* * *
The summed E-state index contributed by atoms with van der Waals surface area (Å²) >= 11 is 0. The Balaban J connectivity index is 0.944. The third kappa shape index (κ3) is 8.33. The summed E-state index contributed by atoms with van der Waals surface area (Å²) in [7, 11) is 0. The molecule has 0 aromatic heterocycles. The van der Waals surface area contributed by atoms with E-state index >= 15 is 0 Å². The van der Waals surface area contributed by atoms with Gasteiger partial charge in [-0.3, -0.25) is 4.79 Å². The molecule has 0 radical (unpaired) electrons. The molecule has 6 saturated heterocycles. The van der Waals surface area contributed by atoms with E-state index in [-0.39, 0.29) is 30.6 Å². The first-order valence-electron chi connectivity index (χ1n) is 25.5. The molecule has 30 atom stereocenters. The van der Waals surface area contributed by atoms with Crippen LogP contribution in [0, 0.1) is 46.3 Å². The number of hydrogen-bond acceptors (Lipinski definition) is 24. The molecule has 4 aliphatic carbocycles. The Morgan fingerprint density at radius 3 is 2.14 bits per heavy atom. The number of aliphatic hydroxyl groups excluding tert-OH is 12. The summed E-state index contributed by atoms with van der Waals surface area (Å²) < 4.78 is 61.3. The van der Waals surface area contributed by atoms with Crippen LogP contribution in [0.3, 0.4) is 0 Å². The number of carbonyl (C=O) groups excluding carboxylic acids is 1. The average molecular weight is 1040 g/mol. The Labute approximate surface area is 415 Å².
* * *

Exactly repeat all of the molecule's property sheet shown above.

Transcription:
The summed E-state index contributed by atoms with van der Waals surface area (Å²) >= 11 is 0. The Balaban J connectivity index is 0.944. The third kappa shape index (κ3) is 8.33. The summed E-state index contributed by atoms with van der Waals surface area (Å²) in [7, 11) is 0. The molecule has 0 aromatic heterocycles. The van der Waals surface area contributed by atoms with E-state index >= 15 is 0 Å². The van der Waals surface area contributed by atoms with Gasteiger partial charge in [-0.3, -0.25) is 4.79 Å². The molecule has 0 radical (unpaired) electrons. The molecule has 6 saturated heterocycles. The van der Waals surface area contributed by atoms with E-state index in [-0.39, 0.29) is 30.6 Å². The first-order valence-electron chi connectivity index (χ1n) is 25.5. The molecule has 30 atom stereocenters. The van der Waals surface area contributed by atoms with Crippen LogP contribution in [0, 0.1) is 46.3 Å². The number of hydrogen-bond acceptors (Lipinski definition) is 24. The molecule has 4 aliphatic carbocycles. The Morgan fingerprint density at radius 3 is 2.14 bits per heavy atom. The number of aliphatic hydroxyl groups excluding tert-OH is 12. The summed E-state index contributed by atoms with van der Waals surface area (Å²) < 4.78 is 61.3. The van der Waals surface area contributed by atoms with Crippen LogP contribution in [0.3, 0.4) is 0 Å². The number of carbonyl (C=O) groups excluding carboxylic acids is 1. The average molecular weight is 1040 g/mol. The Labute approximate surface area is 415 Å².